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The fall of the Berlin Wall - November 9, 1989

On the evening of that day, the spokesman for the GDR government, Günter Schabowski, accidentally announced that GDR citizens could travel t...

On the evening of that day, the spokesman for the GDR government, Günter Schabowski, accidentally announced that GDR citizens could travel to the West, heralding the beginning of the end of the GDR.

This prime-time television press conference is one of the most memorable in the history of the continent. Due to a misunderstanding, Günter Schabowski answered an Italian journalist's question as to when the new GDR travel law that he had just announced would apply, with the now famous sentence: "As far as I know ... it will happen immediately, immediately." Since this press conference was broadcast live and followed in both West and East Germany, the effect of this slip of the tongue had global political effects.

After the opening of the border, a Berliner extends his hand to two border officials

Because immediately afterward, GDR citizens made a pilgrimage to the inner-German border in Berlin to visit the western part of the city. The border guards, who had not been informed of the new rules, withstood the onslaught for three hours. At the latest when "Westfernsehen" had set up its cameras and confirmed the sensational news, it was clear that that night the division of Germany, which had existed since the Wall was built on August 21, 1961, had come to an end. On the late evening of November 9, 1989, the border officials gave up their resistance, opened the Berlin border crossings and left people without any serious controls from east to west and vice versa.

"We are the people!"

Thousands of GDR citizens had taken to the streets for months and loudly called for political reforms. Especially the "Monday demonstrations" in the streets of Leipzig had become famous. The protesters chanted "We are the people!" and appealed with "Gorbi! Gorbi!" - Calls to the General Secretary of the Soviet CPSU, Mikhail Gorbachev. Since 1985 he has carried out reforms in the Soviet Union.

The people in the GDR wanted to see his new policy implemented. But the government under Erich Honecker's unwillingness to reform prevented that and provoked its own demise. Erich Honecker was replaced by Egon Krenz in the office of Secretary-General and Chairman of the State Council on October 18, 1989. But even that could not stop the fall of the GDR. On November 4th, around half a million people protested in East Berlin's Alexanderplatz for the reform of the state. With this powerful demonstration, it became clear that the new government had not gained the trust of the people either. The wall was opened five days later, and at the same time the voices calling for a merger of the two German states became louder.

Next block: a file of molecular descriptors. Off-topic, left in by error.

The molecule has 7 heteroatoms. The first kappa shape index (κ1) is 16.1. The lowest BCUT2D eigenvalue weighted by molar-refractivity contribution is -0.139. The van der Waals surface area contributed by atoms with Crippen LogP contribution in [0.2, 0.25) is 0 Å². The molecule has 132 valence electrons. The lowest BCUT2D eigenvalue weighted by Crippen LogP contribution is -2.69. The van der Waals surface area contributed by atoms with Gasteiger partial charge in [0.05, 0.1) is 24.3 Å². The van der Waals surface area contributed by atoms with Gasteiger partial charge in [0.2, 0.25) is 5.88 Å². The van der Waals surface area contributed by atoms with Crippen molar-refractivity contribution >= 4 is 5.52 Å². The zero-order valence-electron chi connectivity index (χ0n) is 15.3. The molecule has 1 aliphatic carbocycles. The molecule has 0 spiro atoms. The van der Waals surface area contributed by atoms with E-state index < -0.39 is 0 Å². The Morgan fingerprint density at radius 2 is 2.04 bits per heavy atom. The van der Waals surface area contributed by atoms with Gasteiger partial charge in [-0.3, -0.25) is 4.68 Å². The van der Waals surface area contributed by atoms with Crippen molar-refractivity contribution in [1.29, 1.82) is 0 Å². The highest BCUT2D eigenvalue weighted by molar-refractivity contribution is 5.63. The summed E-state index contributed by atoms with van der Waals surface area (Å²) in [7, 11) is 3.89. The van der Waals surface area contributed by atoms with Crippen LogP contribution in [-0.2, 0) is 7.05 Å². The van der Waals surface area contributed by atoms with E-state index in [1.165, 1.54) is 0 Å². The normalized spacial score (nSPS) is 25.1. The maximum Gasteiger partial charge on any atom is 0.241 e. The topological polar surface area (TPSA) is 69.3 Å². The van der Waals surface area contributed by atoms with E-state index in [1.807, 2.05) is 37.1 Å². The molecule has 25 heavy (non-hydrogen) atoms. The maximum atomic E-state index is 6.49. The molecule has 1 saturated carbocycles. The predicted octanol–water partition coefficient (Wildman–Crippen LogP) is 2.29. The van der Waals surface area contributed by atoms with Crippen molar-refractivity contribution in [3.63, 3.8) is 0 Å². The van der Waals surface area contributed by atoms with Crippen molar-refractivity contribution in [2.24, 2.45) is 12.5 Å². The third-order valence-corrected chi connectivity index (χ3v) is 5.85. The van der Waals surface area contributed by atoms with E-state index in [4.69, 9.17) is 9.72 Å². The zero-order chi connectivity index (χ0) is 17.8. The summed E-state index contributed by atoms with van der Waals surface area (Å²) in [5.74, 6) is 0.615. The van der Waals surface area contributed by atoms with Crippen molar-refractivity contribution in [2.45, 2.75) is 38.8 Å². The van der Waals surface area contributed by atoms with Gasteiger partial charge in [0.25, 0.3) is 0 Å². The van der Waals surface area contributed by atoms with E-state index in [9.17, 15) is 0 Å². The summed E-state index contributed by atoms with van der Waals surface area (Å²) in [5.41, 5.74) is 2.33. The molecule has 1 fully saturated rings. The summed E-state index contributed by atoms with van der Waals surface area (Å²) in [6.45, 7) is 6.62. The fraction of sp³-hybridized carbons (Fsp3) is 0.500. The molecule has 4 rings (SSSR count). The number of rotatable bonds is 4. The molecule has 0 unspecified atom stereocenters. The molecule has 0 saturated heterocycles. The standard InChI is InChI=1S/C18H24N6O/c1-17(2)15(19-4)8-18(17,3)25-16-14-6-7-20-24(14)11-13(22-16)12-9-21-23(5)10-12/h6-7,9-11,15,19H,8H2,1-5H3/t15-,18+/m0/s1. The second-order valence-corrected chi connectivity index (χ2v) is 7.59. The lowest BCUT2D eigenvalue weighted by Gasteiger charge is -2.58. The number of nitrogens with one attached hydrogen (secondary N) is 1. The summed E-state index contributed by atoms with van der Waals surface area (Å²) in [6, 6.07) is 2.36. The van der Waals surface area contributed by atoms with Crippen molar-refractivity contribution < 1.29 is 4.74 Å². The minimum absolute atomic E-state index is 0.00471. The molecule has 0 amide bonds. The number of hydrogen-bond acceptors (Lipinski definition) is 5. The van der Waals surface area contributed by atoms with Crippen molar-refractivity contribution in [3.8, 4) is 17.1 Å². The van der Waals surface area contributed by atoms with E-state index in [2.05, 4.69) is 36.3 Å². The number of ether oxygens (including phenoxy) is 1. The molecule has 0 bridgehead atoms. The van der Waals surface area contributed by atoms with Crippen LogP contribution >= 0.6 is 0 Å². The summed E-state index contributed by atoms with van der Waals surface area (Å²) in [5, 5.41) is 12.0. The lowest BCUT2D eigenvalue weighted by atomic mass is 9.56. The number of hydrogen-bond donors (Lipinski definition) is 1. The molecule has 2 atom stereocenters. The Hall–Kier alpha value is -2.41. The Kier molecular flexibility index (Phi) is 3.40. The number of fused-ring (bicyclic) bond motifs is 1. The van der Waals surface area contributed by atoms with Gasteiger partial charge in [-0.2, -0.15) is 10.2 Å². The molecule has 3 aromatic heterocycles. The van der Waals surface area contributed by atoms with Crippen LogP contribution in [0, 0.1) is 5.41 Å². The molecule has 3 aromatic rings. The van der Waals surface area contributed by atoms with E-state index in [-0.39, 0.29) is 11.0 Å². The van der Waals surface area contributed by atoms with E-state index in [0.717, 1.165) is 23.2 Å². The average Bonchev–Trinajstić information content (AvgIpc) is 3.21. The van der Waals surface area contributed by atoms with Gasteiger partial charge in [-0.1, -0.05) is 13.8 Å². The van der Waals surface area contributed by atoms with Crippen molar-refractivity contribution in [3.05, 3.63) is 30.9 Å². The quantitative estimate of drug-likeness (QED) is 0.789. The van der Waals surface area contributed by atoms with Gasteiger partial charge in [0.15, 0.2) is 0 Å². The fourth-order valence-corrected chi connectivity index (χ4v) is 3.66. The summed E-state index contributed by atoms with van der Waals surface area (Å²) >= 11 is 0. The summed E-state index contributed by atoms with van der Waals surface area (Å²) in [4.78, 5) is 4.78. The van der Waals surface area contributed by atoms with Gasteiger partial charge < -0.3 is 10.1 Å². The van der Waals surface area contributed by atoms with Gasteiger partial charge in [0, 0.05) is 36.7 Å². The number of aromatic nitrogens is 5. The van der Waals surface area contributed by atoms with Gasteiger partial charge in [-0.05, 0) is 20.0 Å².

German unity and European integration

A few weeks after the opening of the Berlin Wall and the increasingly loud calls for German reunification, shortly before Christmas 1989 there was lively travel diplomacy to the GDR.

Joy after opening the wall

France and Great Britain in particular distrust a large and economically strong Germany in the middle of the European continent. They tried, if not to prevent the union of the Federal Republic with the GDR, at least to attach political conditions. Chancellor Helmut Kohl took these concerns into account on December 19, 1989, when, in a speech in front of the ruins of the Dresden Frauenkirche, which received much attention around the world, he declared, on the one hand, to respect the will of the GDR citizens - no matter what it is. On the other hand, Helmut Kohl admitted that evening that German unity could only be possible in "a European house". German and European unity are two sides of the same coin.

Nevertheless, French President Francois Mitterand traveled to the GDR two days later to prevent the GDR from "annexing" the Federal Republic. At the beginning of 1990, the process of the unification of the two German states was embedded in an international process that took into account the interests of the Germans as well as those of the allied victorious powers of the Second World War.

The conditions for German unity were worked out in a German-German negotiation process. At the same time, the two German states negotiated with the four victorious powers on the foreign policy aspects of the unification of the two states. This “2 plus 4” process ended with Germany's declaration of sovereignty on September 12, 1990, in the “2 plus 4” treaty. In the German-German unification treaty on August 31, 1990, those aspects were regulated that affected the relationship between the two German states. On October 3, 1990, the states of the now-former GDR joined the Federal Republic of Germany. The GDR had thus dissolved and joined the Federal Republic.